Bifidobacteria undoubtedly like resistant starch (RS). They bind and hold on tight, an effect mediated by cell surface proteins. Big thanks to Tim Steele for passing along many of the studies cited here. One of said studies showed that treatment of bifidobacteria with proteases abolished the RS binding; but even dead critters would bind if their cell surface proteins were intact (Crittenden et al., 2007).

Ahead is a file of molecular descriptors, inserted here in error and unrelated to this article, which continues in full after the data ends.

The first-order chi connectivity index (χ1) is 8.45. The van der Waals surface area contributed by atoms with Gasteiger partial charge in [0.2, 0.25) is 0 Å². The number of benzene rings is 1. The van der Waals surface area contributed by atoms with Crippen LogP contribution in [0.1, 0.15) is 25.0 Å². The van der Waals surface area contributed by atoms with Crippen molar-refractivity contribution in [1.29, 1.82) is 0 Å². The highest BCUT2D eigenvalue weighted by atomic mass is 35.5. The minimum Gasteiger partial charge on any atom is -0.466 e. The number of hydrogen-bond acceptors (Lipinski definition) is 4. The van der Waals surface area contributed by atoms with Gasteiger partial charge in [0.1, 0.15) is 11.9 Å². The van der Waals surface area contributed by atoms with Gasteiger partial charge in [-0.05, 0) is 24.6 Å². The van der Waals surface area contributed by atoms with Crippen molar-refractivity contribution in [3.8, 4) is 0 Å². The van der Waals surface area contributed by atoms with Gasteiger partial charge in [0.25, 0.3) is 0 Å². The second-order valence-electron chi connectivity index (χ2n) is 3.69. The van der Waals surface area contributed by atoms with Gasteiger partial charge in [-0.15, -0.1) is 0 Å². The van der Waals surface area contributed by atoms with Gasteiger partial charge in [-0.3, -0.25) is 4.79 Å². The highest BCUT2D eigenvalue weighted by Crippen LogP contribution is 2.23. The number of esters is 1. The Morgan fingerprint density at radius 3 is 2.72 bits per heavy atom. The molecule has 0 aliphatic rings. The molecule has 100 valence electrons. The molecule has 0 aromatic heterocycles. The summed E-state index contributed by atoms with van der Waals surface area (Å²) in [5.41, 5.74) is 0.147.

I suspect fermented foods have this all figured out. The microbes in sauerkraut are going to be embedded in & all around the cabbage polysaccharides; likely protected from digestive enzymes (to a degree) and holding on tight.
Something similar has been shown for galactooligosaccharides (GOS) (Shoaf et al., 2006). In this study, GOS, but not a variety of other fibres, inhibited the binding of pathogenic gut microbes to intestinal epithelial cells.
These mechanisms are likely not mutually exclusive, and both seem like they could benefit the host (us).